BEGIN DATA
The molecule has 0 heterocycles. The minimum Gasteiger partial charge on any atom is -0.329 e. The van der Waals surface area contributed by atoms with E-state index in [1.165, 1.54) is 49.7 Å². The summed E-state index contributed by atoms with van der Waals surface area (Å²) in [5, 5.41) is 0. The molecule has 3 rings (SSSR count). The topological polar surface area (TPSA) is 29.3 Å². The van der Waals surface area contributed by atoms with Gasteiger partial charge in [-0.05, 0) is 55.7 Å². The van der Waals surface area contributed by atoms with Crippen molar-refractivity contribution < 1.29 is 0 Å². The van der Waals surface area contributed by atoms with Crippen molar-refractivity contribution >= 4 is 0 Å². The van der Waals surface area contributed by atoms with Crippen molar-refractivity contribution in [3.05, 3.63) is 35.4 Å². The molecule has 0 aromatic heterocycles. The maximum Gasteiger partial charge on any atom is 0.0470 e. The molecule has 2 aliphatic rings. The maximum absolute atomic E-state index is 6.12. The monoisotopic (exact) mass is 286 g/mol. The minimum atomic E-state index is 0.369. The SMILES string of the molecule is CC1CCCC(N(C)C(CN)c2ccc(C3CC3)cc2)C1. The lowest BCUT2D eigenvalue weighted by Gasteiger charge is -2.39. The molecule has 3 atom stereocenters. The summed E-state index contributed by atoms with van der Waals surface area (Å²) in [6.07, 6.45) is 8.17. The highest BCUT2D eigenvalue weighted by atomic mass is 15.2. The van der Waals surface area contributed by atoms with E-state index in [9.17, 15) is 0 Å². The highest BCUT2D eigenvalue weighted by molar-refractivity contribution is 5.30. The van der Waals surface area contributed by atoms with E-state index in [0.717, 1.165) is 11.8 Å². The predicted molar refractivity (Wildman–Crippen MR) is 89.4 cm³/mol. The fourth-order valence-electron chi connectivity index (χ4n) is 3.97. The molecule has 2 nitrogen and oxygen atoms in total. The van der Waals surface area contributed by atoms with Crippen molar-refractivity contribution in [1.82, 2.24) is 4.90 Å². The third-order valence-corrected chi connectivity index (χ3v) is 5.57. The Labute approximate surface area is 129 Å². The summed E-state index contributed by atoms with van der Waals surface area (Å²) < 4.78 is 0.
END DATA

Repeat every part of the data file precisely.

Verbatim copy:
The molecule has 0 heterocycles. The minimum Gasteiger partial charge on any atom is -0.329 e. The van der Waals surface area contributed by atoms with E-state index in [1.165, 1.54) is 49.7 Å². The summed E-state index contributed by atoms with van der Waals surface area (Å²) in [5, 5.41) is 0. The molecule has 3 rings (SSSR count). The topological polar surface area (TPSA) is 29.3 Å². The van der Waals surface area contributed by atoms with Gasteiger partial charge in [-0.05, 0) is 55.7 Å². The van der Waals surface area contributed by atoms with Crippen molar-refractivity contribution < 1.29 is 0 Å². The van der Waals surface area contributed by atoms with Crippen molar-refractivity contribution >= 4 is 0 Å². The van der Waals surface area contributed by atoms with Crippen molar-refractivity contribution in [3.05, 3.63) is 35.4 Å². The molecule has 0 aromatic heterocycles. The maximum Gasteiger partial charge on any atom is 0.0470 e. The molecule has 2 aliphatic rings. The maximum absolute atomic E-state index is 6.12. The monoisotopic (exact) mass is 286 g/mol. The minimum atomic E-state index is 0.369. The SMILES string of the molecule is CC1CCCC(N(C)C(CN)c2ccc(C3CC3)cc2)C1. The lowest BCUT2D eigenvalue weighted by Gasteiger charge is -2.39. The molecule has 3 atom stereocenters. The summed E-state index contributed by atoms with van der Waals surface area (Å²) in [6.07, 6.45) is 8.17. The highest BCUT2D eigenvalue weighted by atomic mass is 15.2. The van der Waals surface area contributed by atoms with E-state index in [9.17, 15) is 0 Å². The highest BCUT2D eigenvalue weighted by molar-refractivity contribution is 5.30. The van der Waals surface area contributed by atoms with E-state index in [0.717, 1.165) is 11.8 Å². The predicted molar refractivity (Wildman–Crippen MR) is 89.4 cm³/mol. The fourth-order valence-electron chi connectivity index (χ4n) is 3.97. The molecule has 2 nitrogen and oxygen atoms in total. The van der Waals surface area contributed by atoms with Crippen molar-refractivity contribution in [1.82, 2.24) is 4.90 Å². The third-order valence-corrected chi connectivity index (χ3v) is 5.57. The Labute approximate surface area is 129 Å². The summed E-state index contributed by atoms with van der Waals surface area (Å²) < 4.78 is 0.